To check to see what need to be indexed, first you need to know the attributes. You can see those in the filter (mail and description). Then you go look at the LDAP Group object for your server and see if those are the real attribute names, or if they’re being mapped to something else. (In this case, I think “mail” is really “internet email address” and “description” is “description”, but check your configuration to see if that’s true). Then you go to the Server object, go to the Indexes page or role or whatever, and look to see if those are indexed (mail might be, description probably is not). If not, you add them. Given the filters above, value indexes are probably what you want (ie: looking for “jycgumm” is a value index, but look for “jyc*” would use a substring index).

Depending on the search run, value or substring indexes may be useful. I seem to recall reading somewhere that at least two characters have to be specified for a substring index to be used, so “givenname=s*” is a non-indexed search, but “givenname=ste*” is indexed, assuming that there’s a substring index established for the givenname attribute.

Value indexes are used to find exact values (no wildcards). Everybody who has a surname of “steve” is a value index, because “steve” does not have a wildcard in it.

Substring indexes are used for partial values with wildcards. Everybody who has a surname of “ste*” would use a substring index, and could return values of “steve” an “stevens” and “stevedore” since those all match the pattern “ste*”.

Using a flat file won’t really do you any good. Using another tree or server might, but tree design and hardware come in to play then, plus you’re increasing your system complexity. It might be good, or bad – I’d try the index configuration first, as that’s quick, easy, should help, and doesn’t greatly affect your current system configuration or complexity.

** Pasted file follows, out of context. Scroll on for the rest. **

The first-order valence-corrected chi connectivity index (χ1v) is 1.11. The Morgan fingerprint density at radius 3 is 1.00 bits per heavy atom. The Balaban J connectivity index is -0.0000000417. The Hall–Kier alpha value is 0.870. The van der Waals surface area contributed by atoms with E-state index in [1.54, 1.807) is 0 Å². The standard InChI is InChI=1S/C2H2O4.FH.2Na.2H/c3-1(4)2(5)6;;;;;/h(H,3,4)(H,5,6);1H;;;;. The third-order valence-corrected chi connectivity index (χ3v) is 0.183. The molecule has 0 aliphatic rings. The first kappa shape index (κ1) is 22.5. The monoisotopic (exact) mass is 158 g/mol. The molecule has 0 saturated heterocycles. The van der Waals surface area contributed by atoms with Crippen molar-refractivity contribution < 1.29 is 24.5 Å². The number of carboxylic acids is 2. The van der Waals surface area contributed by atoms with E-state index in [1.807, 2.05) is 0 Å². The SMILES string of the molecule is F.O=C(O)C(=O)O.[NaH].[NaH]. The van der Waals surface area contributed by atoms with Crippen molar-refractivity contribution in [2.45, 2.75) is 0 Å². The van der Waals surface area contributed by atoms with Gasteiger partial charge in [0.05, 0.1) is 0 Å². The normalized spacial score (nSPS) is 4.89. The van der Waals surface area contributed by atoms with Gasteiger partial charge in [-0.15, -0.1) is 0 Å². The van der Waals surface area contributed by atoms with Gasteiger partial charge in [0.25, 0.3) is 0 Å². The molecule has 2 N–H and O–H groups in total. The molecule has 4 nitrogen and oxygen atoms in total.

Decoding Filters

Decoding the filter takes a bit of thinking sometimes, but if you’ve ever seen prefix notation before, it’ll make sense. “|” is the symbol used for “or” operations. If you haven’t seen prefix notation before, it’s just a matter of switching around the operation (what you want to do) and the operands (what you’re doing the operation with) from the infix notation you’re probably more familiar with.

Your filter here is:

(OR (mail = something) (description = something))

Or, rearranged in to the way you’d say it in english (infix notation):

(mail = something) OR (description = something)

If you have control over the search filter being used, then minimizing the filter used and indexing the attributes used in the filter is your best bet. If you do NOT have control over the search filter, then using DSTrace with the +LDAP flag to see what filter is being used will show you what needs to be indexed.

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Categories: eDirectory, Technical Solutions

Disclaimer: As with everything else at NetIQ Cool Solutions, this content is definitely not supported by NetIQ, so Customer Support will not be able to help you if it has any adverse effect on your environment.  It just worked for at least one person, and perhaps it will be useful for you too.  Be sure to test in a non-production environment.